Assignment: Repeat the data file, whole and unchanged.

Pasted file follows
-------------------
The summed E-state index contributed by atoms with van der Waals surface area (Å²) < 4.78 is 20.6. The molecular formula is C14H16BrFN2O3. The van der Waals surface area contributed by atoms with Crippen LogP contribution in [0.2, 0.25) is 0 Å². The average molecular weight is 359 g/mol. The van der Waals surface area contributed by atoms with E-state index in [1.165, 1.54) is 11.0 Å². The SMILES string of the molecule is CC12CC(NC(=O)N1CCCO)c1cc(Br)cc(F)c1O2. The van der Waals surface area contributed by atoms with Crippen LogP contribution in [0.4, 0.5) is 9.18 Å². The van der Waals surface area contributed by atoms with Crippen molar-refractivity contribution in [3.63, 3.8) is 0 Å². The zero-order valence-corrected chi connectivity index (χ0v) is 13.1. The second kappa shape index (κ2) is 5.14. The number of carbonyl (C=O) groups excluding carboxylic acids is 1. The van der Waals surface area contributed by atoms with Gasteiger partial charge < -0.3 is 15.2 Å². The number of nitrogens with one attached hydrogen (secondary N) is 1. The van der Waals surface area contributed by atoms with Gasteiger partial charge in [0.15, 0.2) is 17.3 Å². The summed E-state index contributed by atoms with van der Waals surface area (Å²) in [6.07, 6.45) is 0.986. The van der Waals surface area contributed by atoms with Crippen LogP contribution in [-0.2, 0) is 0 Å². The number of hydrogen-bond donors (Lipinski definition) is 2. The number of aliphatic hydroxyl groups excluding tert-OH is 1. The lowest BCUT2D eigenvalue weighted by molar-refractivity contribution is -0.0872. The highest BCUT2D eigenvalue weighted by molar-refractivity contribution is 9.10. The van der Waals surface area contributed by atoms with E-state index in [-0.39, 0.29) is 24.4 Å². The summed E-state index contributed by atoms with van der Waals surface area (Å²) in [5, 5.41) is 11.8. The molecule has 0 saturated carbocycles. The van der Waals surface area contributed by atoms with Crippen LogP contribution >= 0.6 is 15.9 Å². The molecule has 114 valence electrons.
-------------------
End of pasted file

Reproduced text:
The summed E-state index contributed by atoms with van der Waals surface area (Å²) < 4.78 is 20.6. The molecular formula is C14H16BrFN2O3. The van der Waals surface area contributed by atoms with Crippen LogP contribution in [0.2, 0.25) is 0 Å². The average molecular weight is 359 g/mol. The van der Waals surface area contributed by atoms with E-state index in [1.165, 1.54) is 11.0 Å². The SMILES string of the molecule is CC12CC(NC(=O)N1CCCO)c1cc(Br)cc(F)c1O2. The van der Waals surface area contributed by atoms with Crippen LogP contribution in [0.4, 0.5) is 9.18 Å². The van der Waals surface area contributed by atoms with Crippen molar-refractivity contribution in [3.63, 3.8) is 0 Å². The zero-order valence-corrected chi connectivity index (χ0v) is 13.1. The second kappa shape index (κ2) is 5.14. The number of carbonyl (C=O) groups excluding carboxylic acids is 1. The van der Waals surface area contributed by atoms with Gasteiger partial charge < -0.3 is 15.2 Å². The number of nitrogens with one attached hydrogen (secondary N) is 1. The van der Waals surface area contributed by atoms with Gasteiger partial charge in [0.15, 0.2) is 17.3 Å². The summed E-state index contributed by atoms with van der Waals surface area (Å²) in [6.07, 6.45) is 0.986. The van der Waals surface area contributed by atoms with Crippen LogP contribution in [-0.2, 0) is 0 Å². The number of hydrogen-bond donors (Lipinski definition) is 2. The number of aliphatic hydroxyl groups excluding tert-OH is 1. The lowest BCUT2D eigenvalue weighted by molar-refractivity contribution is -0.0872. The highest BCUT2D eigenvalue weighted by molar-refractivity contribution is 9.10. The van der Waals surface area contributed by atoms with E-state index in [-0.39, 0.29) is 24.4 Å². The summed E-state index contributed by atoms with van der Waals surface area (Å²) in [5, 5.41) is 11.8. The molecule has 0 saturated carbocycles. The van der Waals surface area contributed by atoms with Crippen LogP contribution >= 0.6 is 15.9 Å². The molecule has 114 valence electrons.